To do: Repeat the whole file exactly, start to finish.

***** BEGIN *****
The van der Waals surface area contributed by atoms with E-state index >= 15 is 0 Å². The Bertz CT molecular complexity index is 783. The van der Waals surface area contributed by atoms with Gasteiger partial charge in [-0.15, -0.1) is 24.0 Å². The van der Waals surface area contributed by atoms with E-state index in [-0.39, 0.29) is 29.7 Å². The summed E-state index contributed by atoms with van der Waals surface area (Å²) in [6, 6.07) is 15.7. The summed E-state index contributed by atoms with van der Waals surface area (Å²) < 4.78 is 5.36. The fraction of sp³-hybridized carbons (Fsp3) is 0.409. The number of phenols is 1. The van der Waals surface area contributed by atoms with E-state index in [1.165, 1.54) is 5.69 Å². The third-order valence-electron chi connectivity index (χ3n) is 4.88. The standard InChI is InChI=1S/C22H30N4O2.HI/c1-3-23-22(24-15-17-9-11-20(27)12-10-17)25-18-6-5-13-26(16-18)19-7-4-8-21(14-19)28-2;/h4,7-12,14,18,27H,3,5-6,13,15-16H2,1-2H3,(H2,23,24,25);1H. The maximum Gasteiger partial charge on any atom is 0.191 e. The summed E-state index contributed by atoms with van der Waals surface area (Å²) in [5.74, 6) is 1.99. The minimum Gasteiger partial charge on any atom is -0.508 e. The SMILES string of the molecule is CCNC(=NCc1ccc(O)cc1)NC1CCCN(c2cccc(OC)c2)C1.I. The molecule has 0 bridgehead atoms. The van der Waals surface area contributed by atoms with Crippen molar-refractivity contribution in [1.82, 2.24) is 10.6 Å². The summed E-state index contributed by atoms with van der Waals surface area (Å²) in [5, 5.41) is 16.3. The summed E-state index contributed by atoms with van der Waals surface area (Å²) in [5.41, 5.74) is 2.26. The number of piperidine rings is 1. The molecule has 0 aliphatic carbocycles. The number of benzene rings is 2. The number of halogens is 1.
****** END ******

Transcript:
The van der Waals surface area contributed by atoms with E-state index >= 15 is 0 Å². The Bertz CT molecular complexity index is 783. The van der Waals surface area contributed by atoms with Gasteiger partial charge in [-0.15, -0.1) is 24.0 Å². The van der Waals surface area contributed by atoms with E-state index in [-0.39, 0.29) is 29.7 Å². The summed E-state index contributed by atoms with van der Waals surface area (Å²) in [6, 6.07) is 15.7. The summed E-state index contributed by atoms with van der Waals surface area (Å²) < 4.78 is 5.36. The fraction of sp³-hybridized carbons (Fsp3) is 0.409. The number of phenols is 1. The van der Waals surface area contributed by atoms with E-state index in [1.165, 1.54) is 5.69 Å². The third-order valence-electron chi connectivity index (χ3n) is 4.88. The standard InChI is InChI=1S/C22H30N4O2.HI/c1-3-23-22(24-15-17-9-11-20(27)12-10-17)25-18-6-5-13-26(16-18)19-7-4-8-21(14-19)28-2;/h4,7-12,14,18,27H,3,5-6,13,15-16H2,1-2H3,(H2,23,24,25);1H. The maximum Gasteiger partial charge on any atom is 0.191 e. The summed E-state index contributed by atoms with van der Waals surface area (Å²) in [5.74, 6) is 1.99. The minimum Gasteiger partial charge on any atom is -0.508 e. The SMILES string of the molecule is CCNC(=NCc1ccc(O)cc1)NC1CCCN(c2cccc(OC)c2)C1.I. The molecule has 0 bridgehead atoms. The van der Waals surface area contributed by atoms with Crippen molar-refractivity contribution in [1.82, 2.24) is 10.6 Å². The summed E-state index contributed by atoms with van der Waals surface area (Å²) in [5, 5.41) is 16.3. The summed E-state index contributed by atoms with van der Waals surface area (Å²) in [5.41, 5.74) is 2.26. The number of piperidine rings is 1. The molecule has 0 aliphatic carbocycles. The number of benzene rings is 2. The number of halogens is 1.